“Steve Jobs” is a bio pic with bite.

With a stellar cast and a screenplay from Aaron Sorkin that sizzles from the first word until the final line, this is a much better attempt to capture the man behind Apple than 2013’s ill-conceived attempt featuring Ashton Kutcher.

This time it’s Michael Fassbender playing Jobs, in a performance that is worthy of Oscar consideration. Structured essentially as a three-act play, we see Jobs before three important presentations in his life, culminating in his launch of the iMac.

The three parts show Jobs just before his ouster from Apple, his attempt to compete with the company and his ultimate triumphant return. There is also his struggle to connect with a daughter he initially claims is not his.

Director Danny Boyle keeps this zipping along in a structure similar to “Birdman,” with the constant whirling through the backstage area before each presentation.

Fassbender is fascinating as Jobs, but the cast is full of great performances. You get Kate Winslet, Jeff Daniels in full Jeff Daniels’ mode, and – perhaps the biggest surprise – Seth Rogan in a performance that shows a side of the comedic actor we’ve never seen.

The cast is aided by Sorkin’s superb screenplay, with the prose popping off the screen. Sorkin’s dialogue has more snap than your standard action film and I found myself hanging on every conversion. The screenplay is on the same level as Sorkin’s work in “The Social Network.”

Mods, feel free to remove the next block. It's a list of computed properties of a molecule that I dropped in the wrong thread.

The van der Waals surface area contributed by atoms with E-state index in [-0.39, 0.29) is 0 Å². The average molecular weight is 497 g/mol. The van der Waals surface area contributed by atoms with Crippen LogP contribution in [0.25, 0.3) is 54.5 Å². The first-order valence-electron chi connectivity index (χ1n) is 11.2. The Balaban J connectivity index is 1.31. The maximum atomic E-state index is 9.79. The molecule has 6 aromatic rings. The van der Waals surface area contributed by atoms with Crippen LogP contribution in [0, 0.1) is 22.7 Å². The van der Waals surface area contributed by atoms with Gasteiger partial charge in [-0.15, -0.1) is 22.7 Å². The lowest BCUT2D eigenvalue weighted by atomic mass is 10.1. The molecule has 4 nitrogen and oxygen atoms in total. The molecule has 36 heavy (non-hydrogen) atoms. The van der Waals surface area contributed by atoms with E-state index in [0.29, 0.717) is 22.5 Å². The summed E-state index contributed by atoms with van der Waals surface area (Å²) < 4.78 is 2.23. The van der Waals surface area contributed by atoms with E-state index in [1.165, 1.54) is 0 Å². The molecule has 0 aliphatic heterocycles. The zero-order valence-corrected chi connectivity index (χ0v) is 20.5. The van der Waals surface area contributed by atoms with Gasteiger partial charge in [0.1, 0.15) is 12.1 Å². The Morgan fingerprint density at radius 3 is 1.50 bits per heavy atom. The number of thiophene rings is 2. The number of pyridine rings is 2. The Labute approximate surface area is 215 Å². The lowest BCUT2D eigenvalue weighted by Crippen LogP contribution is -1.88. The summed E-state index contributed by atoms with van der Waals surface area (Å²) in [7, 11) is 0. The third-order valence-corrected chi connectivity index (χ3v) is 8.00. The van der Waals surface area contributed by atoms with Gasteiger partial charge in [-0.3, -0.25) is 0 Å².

And while “Steve Jobs” might be a notch below “The Social Network” in overall product, it is still well worth your time – it’s among the best films of 2015.

Also in theaters

This week’s other new release, “Rock the Kasbah” (D) is the opposite of “Steve Jobs” – it’s loaded with talent in front of and behind the camera that never quite clicks. It’s a film that struggles in tone, largely because its lead actor, Bill Murray, comes off feeling as though he were wedged into the project.

In “Kasbah,” Murray plays Richie, a down-on-his-luck agent who takes his latest talent (Zooey Dechanel) on a tour in Afghanistan. When the singer bails, leaving Richie broke and without a passport, he finds a second chance when he discovers a local singer Salima (Leem Lubany), a Pashtun teenager who dreams of competing on a local “American Idol” type show, despite its policy of not allowing female contestants.

“Kasbah” is inspired by true events, a story that could have been more interesting if Salima was center stage. Instead, Lubany is buried in a cast that also includes Kate Hudson, Danny McBride, Scott Caan and Bruce Willis, leaving Salima way too little screen time.

It also doesn’t help that Richie is the anchor of the film and Murray’s performance feels completely wrong for the movie. It’s as if the project didn’t get green-lighted until Murray’s name was attached, even though Murray doesn’t seem to fit the rest of the material.

That’s not to say Murray is bad, he just doesn’t seem to be the right actor for this film. Director Barry Levinson tries to do his best to make “Rock the Kasbah” work, but ultimately it falls flat, resulting in a film that will be easily forgotten by the time the holiday releases start arriving next weekend.

“Rock the Kasbah” is rated R for language including sexual references, some drug use and brief violence and is now playing at the Regal Bowling Green Stadium 12 and Highland Cinemas in Glasgow.

— To read Micheal Compton’s thoughts on all movies, visit his blog at bgdailynews.com/blogs/reel_to_reel or on Twitter at twitter.com/mcompton428. Email him at mcompton@bgdailynews.com.

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